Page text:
While consoles are gradually offering diverse TV and movie options, the true integration is taking place elsewhere. Tablets are still young.. but at the rate that they are currently growing, they may well have the eventual capability of offering reasonably priced options for full gaming experiences - though I suspect we would still have to subscribe to separate services to get those Sony, Microsoft or Nintendo exclusive games. While laptops offer more power and functionality than tablets, it's the portability, the apps, the battery life, the ease of use and the simplicity that sells tablets... and will continue to sell them.
The future... it really is integration. Not just gaming, but almost every aspect of our lives. My iPad really does run my life. Every occasion and appointment beeps at me from my calendar, including all the Canucks games and what time/channel they are on. I threw out all my cookbooks and use the free cookbook apps instead... stretching out in a chair to look through all the recipes, then taking the iPad through to the kitchen and following along with the recipe - even occasionally switching over to a video app and catching up on some new TV series I might have missed while waiting for the cookies to bake.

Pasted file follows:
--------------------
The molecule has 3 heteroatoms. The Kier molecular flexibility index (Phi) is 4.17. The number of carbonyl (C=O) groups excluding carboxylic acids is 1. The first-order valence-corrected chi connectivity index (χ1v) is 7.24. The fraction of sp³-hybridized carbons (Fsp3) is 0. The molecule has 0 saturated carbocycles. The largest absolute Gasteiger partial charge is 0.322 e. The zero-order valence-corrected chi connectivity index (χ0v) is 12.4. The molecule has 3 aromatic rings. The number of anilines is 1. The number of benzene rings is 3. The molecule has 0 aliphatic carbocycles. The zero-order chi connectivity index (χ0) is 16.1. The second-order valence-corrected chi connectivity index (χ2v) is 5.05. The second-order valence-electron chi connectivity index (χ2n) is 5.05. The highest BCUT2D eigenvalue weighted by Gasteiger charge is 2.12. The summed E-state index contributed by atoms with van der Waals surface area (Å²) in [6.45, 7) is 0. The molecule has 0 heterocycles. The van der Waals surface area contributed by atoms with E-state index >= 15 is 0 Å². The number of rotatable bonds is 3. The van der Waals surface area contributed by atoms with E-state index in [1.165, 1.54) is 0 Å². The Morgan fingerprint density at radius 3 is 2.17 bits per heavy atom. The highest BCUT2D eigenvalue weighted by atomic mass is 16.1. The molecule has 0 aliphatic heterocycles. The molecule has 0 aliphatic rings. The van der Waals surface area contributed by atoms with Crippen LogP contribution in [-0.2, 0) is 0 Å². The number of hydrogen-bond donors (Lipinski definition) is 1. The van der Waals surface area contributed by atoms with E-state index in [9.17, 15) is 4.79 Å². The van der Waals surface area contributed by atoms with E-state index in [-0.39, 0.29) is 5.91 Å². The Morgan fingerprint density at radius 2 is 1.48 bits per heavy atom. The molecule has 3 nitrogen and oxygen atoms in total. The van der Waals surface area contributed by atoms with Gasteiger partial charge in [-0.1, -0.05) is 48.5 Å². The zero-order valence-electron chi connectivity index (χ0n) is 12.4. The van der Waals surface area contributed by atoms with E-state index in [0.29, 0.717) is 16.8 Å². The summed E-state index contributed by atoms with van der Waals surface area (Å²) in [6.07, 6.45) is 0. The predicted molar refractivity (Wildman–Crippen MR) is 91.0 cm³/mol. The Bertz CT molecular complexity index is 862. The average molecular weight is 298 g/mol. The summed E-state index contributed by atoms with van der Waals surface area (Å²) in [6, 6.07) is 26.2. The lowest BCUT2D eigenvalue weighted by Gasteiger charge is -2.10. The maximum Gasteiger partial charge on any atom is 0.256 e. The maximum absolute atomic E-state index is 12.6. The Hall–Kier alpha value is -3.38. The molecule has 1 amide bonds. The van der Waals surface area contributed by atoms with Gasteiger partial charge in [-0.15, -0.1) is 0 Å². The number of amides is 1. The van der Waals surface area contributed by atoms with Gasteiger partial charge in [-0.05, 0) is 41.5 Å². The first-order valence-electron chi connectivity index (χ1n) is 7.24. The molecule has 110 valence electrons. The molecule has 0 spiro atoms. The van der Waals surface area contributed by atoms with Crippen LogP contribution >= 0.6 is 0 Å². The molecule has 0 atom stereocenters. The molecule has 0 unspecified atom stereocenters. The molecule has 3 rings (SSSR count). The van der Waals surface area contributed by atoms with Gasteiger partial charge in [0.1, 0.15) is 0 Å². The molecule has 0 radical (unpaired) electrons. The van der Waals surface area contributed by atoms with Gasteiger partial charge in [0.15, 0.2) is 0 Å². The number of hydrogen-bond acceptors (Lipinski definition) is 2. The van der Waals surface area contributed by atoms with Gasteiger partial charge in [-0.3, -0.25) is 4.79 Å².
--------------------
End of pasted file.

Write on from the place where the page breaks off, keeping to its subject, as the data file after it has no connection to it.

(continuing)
I do my online banking, I get my bills and correspondence via email, I check through a customized TV guide that only shows the channels I pay for to see what shows I might want to record, I often check Dtoid from my iPad. At night I sometimes listen to or watch a podcast, or even streaming TV... because my husband hates the light from the big TV in the bedroom. I can even set up my iPad to turn itself off in case I drift off to sleep and forget. I also have the option of using sleep apps that allow me to listen to rain drops or gentle waterfalls. I read free library books on my iPad and don't have to worry about late fees... or even going to the library. I love to read web based magazines... customized to my interests and always updated (Zite, Flipboard and Pulse).
Gaming... it's not quite there yet, but it's getting close. I for one, may embrace it when it finally arrives. Life should be integrated.
... and neither my PS3 nor my Xbox currently help me bake awesome cookies! :)